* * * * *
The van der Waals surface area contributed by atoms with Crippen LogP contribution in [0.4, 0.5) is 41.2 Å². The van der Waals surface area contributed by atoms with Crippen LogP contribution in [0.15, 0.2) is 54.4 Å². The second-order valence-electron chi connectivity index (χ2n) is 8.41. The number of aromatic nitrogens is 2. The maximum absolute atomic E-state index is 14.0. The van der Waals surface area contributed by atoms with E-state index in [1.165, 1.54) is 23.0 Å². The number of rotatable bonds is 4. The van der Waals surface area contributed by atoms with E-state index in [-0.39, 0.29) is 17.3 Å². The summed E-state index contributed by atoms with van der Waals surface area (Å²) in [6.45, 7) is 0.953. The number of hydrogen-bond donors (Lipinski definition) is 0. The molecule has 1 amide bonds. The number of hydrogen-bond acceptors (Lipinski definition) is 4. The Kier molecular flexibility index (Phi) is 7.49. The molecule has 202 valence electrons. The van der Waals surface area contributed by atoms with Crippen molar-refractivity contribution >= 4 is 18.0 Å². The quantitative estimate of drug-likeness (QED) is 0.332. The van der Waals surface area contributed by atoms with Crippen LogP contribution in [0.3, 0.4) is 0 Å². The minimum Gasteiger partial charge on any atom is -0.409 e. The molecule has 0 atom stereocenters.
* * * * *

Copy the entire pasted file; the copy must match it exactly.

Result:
The van der Waals surface area contributed by atoms with Crippen LogP contribution in [0.4, 0.5) is 41.2 Å². The van der Waals surface area contributed by atoms with Crippen LogP contribution in [0.15, 0.2) is 54.4 Å². The second-order valence-electron chi connectivity index (χ2n) is 8.41. The number of aromatic nitrogens is 2. The maximum absolute atomic E-state index is 14.0. The van der Waals surface area contributed by atoms with E-state index in [1.165, 1.54) is 23.0 Å². The number of rotatable bonds is 4. The van der Waals surface area contributed by atoms with E-state index in [-0.39, 0.29) is 17.3 Å². The summed E-state index contributed by atoms with van der Waals surface area (Å²) in [6.45, 7) is 0.953. The number of hydrogen-bond donors (Lipinski definition) is 0. The molecule has 1 amide bonds. The number of hydrogen-bond acceptors (Lipinski definition) is 4. The Kier molecular flexibility index (Phi) is 7.49. The molecule has 202 valence electrons. The van der Waals surface area contributed by atoms with Crippen molar-refractivity contribution >= 4 is 18.0 Å². The quantitative estimate of drug-likeness (QED) is 0.332. The van der Waals surface area contributed by atoms with Crippen LogP contribution in [0.3, 0.4) is 0 Å². The minimum Gasteiger partial charge on any atom is -0.409 e. The molecule has 0 atom stereocenters.